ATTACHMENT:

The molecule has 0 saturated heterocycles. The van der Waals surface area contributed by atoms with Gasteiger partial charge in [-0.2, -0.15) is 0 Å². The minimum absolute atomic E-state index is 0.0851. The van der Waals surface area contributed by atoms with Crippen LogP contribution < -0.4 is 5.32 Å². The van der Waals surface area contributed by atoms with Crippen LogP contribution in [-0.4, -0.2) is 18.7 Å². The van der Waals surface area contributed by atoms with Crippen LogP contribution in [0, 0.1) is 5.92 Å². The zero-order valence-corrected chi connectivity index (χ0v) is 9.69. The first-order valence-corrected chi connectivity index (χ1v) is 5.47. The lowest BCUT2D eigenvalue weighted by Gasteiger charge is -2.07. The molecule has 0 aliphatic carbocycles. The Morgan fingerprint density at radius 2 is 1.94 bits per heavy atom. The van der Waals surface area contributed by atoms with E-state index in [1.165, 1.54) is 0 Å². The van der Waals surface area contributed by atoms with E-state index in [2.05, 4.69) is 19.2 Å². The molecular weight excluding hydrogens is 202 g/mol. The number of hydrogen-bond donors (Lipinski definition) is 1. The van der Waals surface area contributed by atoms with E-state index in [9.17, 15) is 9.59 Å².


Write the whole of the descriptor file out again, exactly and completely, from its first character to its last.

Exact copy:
The molecule has 0 saturated heterocycles. The van der Waals surface area contributed by atoms with Gasteiger partial charge in [-0.2, -0.15) is 0 Å². The minimum absolute atomic E-state index is 0.0851. The van der Waals surface area contributed by atoms with Crippen LogP contribution < -0.4 is 5.32 Å². The van der Waals surface area contributed by atoms with Crippen LogP contribution in [-0.4, -0.2) is 18.7 Å². The van der Waals surface area contributed by atoms with Crippen LogP contribution in [0, 0.1) is 5.92 Å². The zero-order valence-corrected chi connectivity index (χ0v) is 9.69. The first-order valence-corrected chi connectivity index (χ1v) is 5.47. The lowest BCUT2D eigenvalue weighted by Gasteiger charge is -2.07. The molecule has 0 aliphatic carbocycles. The Morgan fingerprint density at radius 2 is 1.94 bits per heavy atom. The van der Waals surface area contributed by atoms with E-state index in [1.165, 1.54) is 0 Å². The van der Waals surface area contributed by atoms with E-state index in [2.05, 4.69) is 19.2 Å². The molecular weight excluding hydrogens is 202 g/mol. The number of hydrogen-bond donors (Lipinski definition) is 1. The van der Waals surface area contributed by atoms with E-state index in [9.17, 15) is 9.59 Å².